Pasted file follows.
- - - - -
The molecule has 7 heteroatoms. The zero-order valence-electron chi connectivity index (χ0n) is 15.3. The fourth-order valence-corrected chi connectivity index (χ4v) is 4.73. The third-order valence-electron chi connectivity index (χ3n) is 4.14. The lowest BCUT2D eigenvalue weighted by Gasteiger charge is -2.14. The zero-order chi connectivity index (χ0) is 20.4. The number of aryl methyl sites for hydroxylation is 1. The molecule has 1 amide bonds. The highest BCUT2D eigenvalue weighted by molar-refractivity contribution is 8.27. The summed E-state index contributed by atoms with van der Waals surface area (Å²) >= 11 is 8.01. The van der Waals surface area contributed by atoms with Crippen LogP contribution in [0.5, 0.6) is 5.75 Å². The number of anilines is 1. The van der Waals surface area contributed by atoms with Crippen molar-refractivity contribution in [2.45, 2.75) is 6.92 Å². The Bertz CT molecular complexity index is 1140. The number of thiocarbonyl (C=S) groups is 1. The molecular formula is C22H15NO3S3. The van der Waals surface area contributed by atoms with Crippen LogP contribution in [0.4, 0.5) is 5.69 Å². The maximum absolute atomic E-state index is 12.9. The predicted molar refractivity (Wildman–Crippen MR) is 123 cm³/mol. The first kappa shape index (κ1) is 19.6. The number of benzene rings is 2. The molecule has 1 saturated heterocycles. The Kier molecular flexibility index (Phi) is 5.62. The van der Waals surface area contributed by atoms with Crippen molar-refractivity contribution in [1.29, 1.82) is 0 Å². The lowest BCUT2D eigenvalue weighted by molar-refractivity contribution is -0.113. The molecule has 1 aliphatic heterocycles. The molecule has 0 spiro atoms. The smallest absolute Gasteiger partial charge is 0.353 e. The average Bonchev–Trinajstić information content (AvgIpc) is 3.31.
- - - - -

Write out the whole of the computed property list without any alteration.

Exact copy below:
The molecule has 7 heteroatoms. The zero-order valence-electron chi connectivity index (χ0n) is 15.3. The fourth-order valence-corrected chi connectivity index (χ4v) is 4.73. The third-order valence-electron chi connectivity index (χ3n) is 4.14. The lowest BCUT2D eigenvalue weighted by Gasteiger charge is -2.14. The zero-order chi connectivity index (χ0) is 20.4. The number of aryl methyl sites for hydroxylation is 1. The molecule has 1 amide bonds. The highest BCUT2D eigenvalue weighted by molar-refractivity contribution is 8.27. The summed E-state index contributed by atoms with van der Waals surface area (Å²) >= 11 is 8.01. The van der Waals surface area contributed by atoms with Crippen LogP contribution in [0.5, 0.6) is 5.75 Å². The number of anilines is 1. The van der Waals surface area contributed by atoms with Crippen molar-refractivity contribution in [2.45, 2.75) is 6.92 Å². The Bertz CT molecular complexity index is 1140. The number of thiocarbonyl (C=S) groups is 1. The molecular formula is C22H15NO3S3. The van der Waals surface area contributed by atoms with Crippen LogP contribution in [0.4, 0.5) is 5.69 Å². The maximum absolute atomic E-state index is 12.9. The predicted molar refractivity (Wildman–Crippen MR) is 123 cm³/mol. The first kappa shape index (κ1) is 19.6. The number of benzene rings is 2. The molecule has 1 saturated heterocycles. The Kier molecular flexibility index (Phi) is 5.62. The van der Waals surface area contributed by atoms with Crippen molar-refractivity contribution in [1.29, 1.82) is 0 Å². The lowest BCUT2D eigenvalue weighted by molar-refractivity contribution is -0.113. The molecule has 1 aliphatic heterocycles. The molecule has 0 spiro atoms. The smallest absolute Gasteiger partial charge is 0.353 e. The average Bonchev–Trinajstić information content (AvgIpc) is 3.31.